We are reeling under a surfeit of breaking news and scientific expert opinions about the swine flu pandemic. However, we need to remain focused and evaluate the statistics. The World Health Organization (WHO) says that there are approximately 1.2 million cases worldwide and around 1,000 deaths. In India, the fatalities are still in the double digits.
In contrast, tuberculosis (TB) causes 4,00,000 deaths in India annually. In fact, it is the leading cause of death in the economically productive 15 to 45 age group. However, TB can be easily diagnosed and cured with proper medication.
Around 450 out of 1,00,000 healthy young women die during childbirth. This is in contrast to China where the figure has fallen to 50. The WHO report states that the problem is magnified because the poor get inadequate care, while the rich demand and pay for caesarians and other non essential interventions.
Nineteen-year-old Saina Nehwal made headlines when she developed chicken pox a couple of weeks before the August 10 world badminton finals. She is part of the 95 per cent of the world population that develops chicken pox at some time in the course of their lives. It is an extremely contagious infection which is not taken seriously, as it usually results in innocuous disease. It can, however, turn dangerous and cause complications like brain fever, blindness, pneumonia and sterility in 10 per cent of those affected. If it occurs in childhood, it usually passes off with about a month’s absence from school. But if it occurs at a crucial stage in life like during your college finals or a public exam, it can cause much misery. The fact is such harassment is totally avoidable. The disease is preventable with a single dose of Varicella vaccine, which has to be administered after the age of one.
Pneumococcal disease causes pneumonia, brain fever, ear infection, sinusitis and bronchitis. The infection is common and results in 1.6 million deaths every year. Of this, one million are children. The death toll can be eliminated with timely immunisation in childhood. Infective jaundice because of hepatitis A and B can also be prevented with immunisation. Hepatitis A is considered harmless and exposure inevitable in India. Although the number of fatalities is negligible, it causes morbidity, with a feeling of “weakness”, lack of energy and ill health that persists for months. Hepatitis B is more dangerous. It can result in liver damage, chronic disease, cancer and even death. Again, both infections are preventable with immunisation.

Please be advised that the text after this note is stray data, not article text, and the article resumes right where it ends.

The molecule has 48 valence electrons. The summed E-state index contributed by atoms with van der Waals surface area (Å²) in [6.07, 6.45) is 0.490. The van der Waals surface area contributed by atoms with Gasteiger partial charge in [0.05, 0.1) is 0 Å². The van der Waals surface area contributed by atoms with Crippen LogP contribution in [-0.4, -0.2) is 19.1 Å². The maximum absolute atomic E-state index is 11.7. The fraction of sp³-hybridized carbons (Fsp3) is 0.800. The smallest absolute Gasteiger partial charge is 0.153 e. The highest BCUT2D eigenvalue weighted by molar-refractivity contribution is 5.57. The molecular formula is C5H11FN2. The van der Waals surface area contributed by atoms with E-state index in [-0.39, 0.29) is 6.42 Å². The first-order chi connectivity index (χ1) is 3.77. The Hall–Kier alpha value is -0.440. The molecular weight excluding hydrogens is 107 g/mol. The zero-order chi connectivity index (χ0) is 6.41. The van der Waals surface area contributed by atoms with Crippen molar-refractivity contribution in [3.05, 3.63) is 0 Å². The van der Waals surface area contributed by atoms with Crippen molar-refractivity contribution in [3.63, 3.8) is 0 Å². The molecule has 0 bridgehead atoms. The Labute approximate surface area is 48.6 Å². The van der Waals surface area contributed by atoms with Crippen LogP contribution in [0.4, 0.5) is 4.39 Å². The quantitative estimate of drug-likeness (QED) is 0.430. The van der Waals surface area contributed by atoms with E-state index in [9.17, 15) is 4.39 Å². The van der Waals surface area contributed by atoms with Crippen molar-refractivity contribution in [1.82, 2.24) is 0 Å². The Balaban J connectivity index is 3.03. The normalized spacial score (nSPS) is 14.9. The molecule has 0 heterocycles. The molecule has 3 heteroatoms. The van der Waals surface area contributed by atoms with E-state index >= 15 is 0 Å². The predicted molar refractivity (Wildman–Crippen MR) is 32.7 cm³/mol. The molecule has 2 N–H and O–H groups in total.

Rubella or German measles is another disease that is preventable through vaccination. If acquired during pregnancy, the affliction can result in a stillbirth or a mentally retarded child with multiple defects requiring a lifetime of care. There are more vaccine preventable diseases such as measles, brain fever (caused by H. Influenzae or the meningococcal bacteria), typhoid, rotor virus diarrhoea, polio and even cervical cancer (caused by the Human Papillovirus infection).
Why then are we so focused on the swine flu epidemic? Flu has been around for centuries. Confirmed pandemics have been occurring with devastating regularity after 1918. The viruses responsible have a reservoir in birds and animals from where they mutate and transmigrate into humans. Since pigs share many genes with humans, the transition is this particular pandemic is very efficient. The rapid spread of the virus is helped by the lack of sunshine during the monsoon and in winter. It cannot survive long when exposed to our tropical sun, so in India the pandemic may be time bound.